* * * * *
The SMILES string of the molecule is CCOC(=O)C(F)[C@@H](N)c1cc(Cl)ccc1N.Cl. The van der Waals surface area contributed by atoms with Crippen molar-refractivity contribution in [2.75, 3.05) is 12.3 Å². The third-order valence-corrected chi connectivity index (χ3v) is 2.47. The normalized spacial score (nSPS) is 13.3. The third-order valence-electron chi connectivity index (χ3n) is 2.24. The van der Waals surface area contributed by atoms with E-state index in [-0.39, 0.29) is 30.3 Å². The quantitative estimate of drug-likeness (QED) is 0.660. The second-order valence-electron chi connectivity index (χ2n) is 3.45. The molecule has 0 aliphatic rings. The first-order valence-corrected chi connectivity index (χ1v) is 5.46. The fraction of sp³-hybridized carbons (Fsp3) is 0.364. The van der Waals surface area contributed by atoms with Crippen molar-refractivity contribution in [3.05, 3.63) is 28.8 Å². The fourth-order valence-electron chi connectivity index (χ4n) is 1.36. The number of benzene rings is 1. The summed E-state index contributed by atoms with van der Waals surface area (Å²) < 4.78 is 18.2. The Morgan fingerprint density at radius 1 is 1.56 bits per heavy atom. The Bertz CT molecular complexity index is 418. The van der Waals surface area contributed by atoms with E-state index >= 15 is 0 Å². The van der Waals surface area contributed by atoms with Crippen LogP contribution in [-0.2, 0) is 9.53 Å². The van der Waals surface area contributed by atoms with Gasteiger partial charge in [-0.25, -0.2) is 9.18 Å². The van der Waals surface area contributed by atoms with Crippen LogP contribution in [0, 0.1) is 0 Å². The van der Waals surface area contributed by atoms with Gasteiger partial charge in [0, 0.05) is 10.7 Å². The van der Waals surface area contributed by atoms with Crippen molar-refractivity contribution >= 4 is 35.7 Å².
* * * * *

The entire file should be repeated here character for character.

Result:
The SMILES string of the molecule is CCOC(=O)C(F)[C@@H](N)c1cc(Cl)ccc1N.Cl. The van der Waals surface area contributed by atoms with Crippen molar-refractivity contribution in [2.75, 3.05) is 12.3 Å². The third-order valence-corrected chi connectivity index (χ3v) is 2.47. The normalized spacial score (nSPS) is 13.3. The third-order valence-electron chi connectivity index (χ3n) is 2.24. The van der Waals surface area contributed by atoms with E-state index in [-0.39, 0.29) is 30.3 Å². The quantitative estimate of drug-likeness (QED) is 0.660. The second-order valence-electron chi connectivity index (χ2n) is 3.45. The molecule has 0 aliphatic rings. The first-order valence-corrected chi connectivity index (χ1v) is 5.46. The fraction of sp³-hybridized carbons (Fsp3) is 0.364. The van der Waals surface area contributed by atoms with Crippen molar-refractivity contribution in [3.05, 3.63) is 28.8 Å². The fourth-order valence-electron chi connectivity index (χ4n) is 1.36. The number of benzene rings is 1. The summed E-state index contributed by atoms with van der Waals surface area (Å²) < 4.78 is 18.2. The Morgan fingerprint density at radius 1 is 1.56 bits per heavy atom. The Bertz CT molecular complexity index is 418. The van der Waals surface area contributed by atoms with E-state index >= 15 is 0 Å². The van der Waals surface area contributed by atoms with Crippen LogP contribution in [-0.2, 0) is 9.53 Å². The van der Waals surface area contributed by atoms with Gasteiger partial charge in [-0.25, -0.2) is 9.18 Å². The van der Waals surface area contributed by atoms with Crippen LogP contribution in [0, 0.1) is 0 Å². The van der Waals surface area contributed by atoms with Gasteiger partial charge in [0, 0.05) is 10.7 Å². The van der Waals surface area contributed by atoms with Crippen molar-refractivity contribution >= 4 is 35.7 Å².